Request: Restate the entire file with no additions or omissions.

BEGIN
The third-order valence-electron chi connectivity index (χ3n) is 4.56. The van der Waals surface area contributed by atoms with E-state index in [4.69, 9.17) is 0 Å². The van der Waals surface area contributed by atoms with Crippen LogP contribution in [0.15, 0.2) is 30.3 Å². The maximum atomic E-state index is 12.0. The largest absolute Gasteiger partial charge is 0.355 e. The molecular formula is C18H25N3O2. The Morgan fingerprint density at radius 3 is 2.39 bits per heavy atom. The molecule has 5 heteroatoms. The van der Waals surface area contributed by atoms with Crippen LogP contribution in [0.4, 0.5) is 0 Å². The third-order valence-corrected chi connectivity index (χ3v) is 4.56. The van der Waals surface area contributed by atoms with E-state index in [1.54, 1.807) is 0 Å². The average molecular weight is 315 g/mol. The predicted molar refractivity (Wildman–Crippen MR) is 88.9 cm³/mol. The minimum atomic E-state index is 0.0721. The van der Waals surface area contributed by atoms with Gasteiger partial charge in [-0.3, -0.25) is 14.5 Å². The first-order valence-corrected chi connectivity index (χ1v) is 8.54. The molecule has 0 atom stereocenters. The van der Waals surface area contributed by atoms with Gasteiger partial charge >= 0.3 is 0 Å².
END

The third-order valence-electron chi connectivity index (χ3n) is 4.56. The van der Waals surface area contributed by atoms with E-state index in [4.69, 9.17) is 0 Å². The van der Waals surface area contributed by atoms with Crippen LogP contribution in [0.15, 0.2) is 30.3 Å². The maximum atomic E-state index is 12.0. The largest absolute Gasteiger partial charge is 0.355 e. The molecular formula is C18H25N3O2. The Morgan fingerprint density at radius 3 is 2.39 bits per heavy atom. The molecule has 5 heteroatoms. The van der Waals surface area contributed by atoms with Crippen LogP contribution in [0.4, 0.5) is 0 Å². The third-order valence-corrected chi connectivity index (χ3v) is 4.56. The van der Waals surface area contributed by atoms with E-state index in [1.54, 1.807) is 0 Å². The average molecular weight is 315 g/mol. The predicted molar refractivity (Wildman–Crippen MR) is 88.9 cm³/mol. The minimum atomic E-state index is 0.0721. The van der Waals surface area contributed by atoms with Gasteiger partial charge in [-0.3, -0.25) is 14.5 Å². The first-order valence-corrected chi connectivity index (χ1v) is 8.54. The molecule has 0 atom stereocenters. The van der Waals surface area contributed by atoms with Gasteiger partial charge >= 0.3 is 0 Å².